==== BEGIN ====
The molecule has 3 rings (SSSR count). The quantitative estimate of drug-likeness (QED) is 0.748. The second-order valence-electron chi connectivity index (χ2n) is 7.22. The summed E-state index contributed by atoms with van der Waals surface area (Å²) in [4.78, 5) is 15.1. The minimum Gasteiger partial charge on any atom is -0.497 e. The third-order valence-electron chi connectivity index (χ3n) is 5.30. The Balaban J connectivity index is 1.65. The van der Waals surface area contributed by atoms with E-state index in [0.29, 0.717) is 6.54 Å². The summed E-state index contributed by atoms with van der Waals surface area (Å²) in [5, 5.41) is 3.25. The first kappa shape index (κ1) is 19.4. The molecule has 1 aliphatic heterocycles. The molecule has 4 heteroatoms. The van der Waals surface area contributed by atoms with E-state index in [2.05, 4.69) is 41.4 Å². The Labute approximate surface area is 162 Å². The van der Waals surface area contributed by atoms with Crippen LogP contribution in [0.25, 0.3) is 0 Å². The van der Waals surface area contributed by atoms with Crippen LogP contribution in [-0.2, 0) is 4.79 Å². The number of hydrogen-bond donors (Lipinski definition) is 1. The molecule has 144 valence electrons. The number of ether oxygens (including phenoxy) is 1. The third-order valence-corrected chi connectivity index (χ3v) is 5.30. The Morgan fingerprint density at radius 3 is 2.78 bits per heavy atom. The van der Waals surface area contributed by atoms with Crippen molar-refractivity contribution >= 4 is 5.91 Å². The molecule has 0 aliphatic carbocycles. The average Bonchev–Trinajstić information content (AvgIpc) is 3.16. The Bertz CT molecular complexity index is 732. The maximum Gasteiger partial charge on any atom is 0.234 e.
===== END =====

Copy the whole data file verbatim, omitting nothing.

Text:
The molecule has 3 rings (SSSR count). The quantitative estimate of drug-likeness (QED) is 0.748. The second-order valence-electron chi connectivity index (χ2n) is 7.22. The summed E-state index contributed by atoms with van der Waals surface area (Å²) in [4.78, 5) is 15.1. The minimum Gasteiger partial charge on any atom is -0.497 e. The third-order valence-electron chi connectivity index (χ3n) is 5.30. The Balaban J connectivity index is 1.65. The van der Waals surface area contributed by atoms with E-state index in [0.29, 0.717) is 6.54 Å². The summed E-state index contributed by atoms with van der Waals surface area (Å²) in [5, 5.41) is 3.25. The first kappa shape index (κ1) is 19.4. The molecule has 1 aliphatic heterocycles. The molecule has 4 heteroatoms. The van der Waals surface area contributed by atoms with E-state index in [2.05, 4.69) is 41.4 Å². The Labute approximate surface area is 162 Å². The van der Waals surface area contributed by atoms with Crippen LogP contribution in [0.25, 0.3) is 0 Å². The van der Waals surface area contributed by atoms with Crippen LogP contribution in [-0.2, 0) is 4.79 Å². The number of hydrogen-bond donors (Lipinski definition) is 1. The molecule has 144 valence electrons. The number of ether oxygens (including phenoxy) is 1. The third-order valence-corrected chi connectivity index (χ3v) is 5.30. The Morgan fingerprint density at radius 3 is 2.78 bits per heavy atom. The van der Waals surface area contributed by atoms with Crippen molar-refractivity contribution >= 4 is 5.91 Å². The molecule has 0 aliphatic carbocycles. The average Bonchev–Trinajstić information content (AvgIpc) is 3.16. The Bertz CT molecular complexity index is 732. The maximum Gasteiger partial charge on any atom is 0.234 e.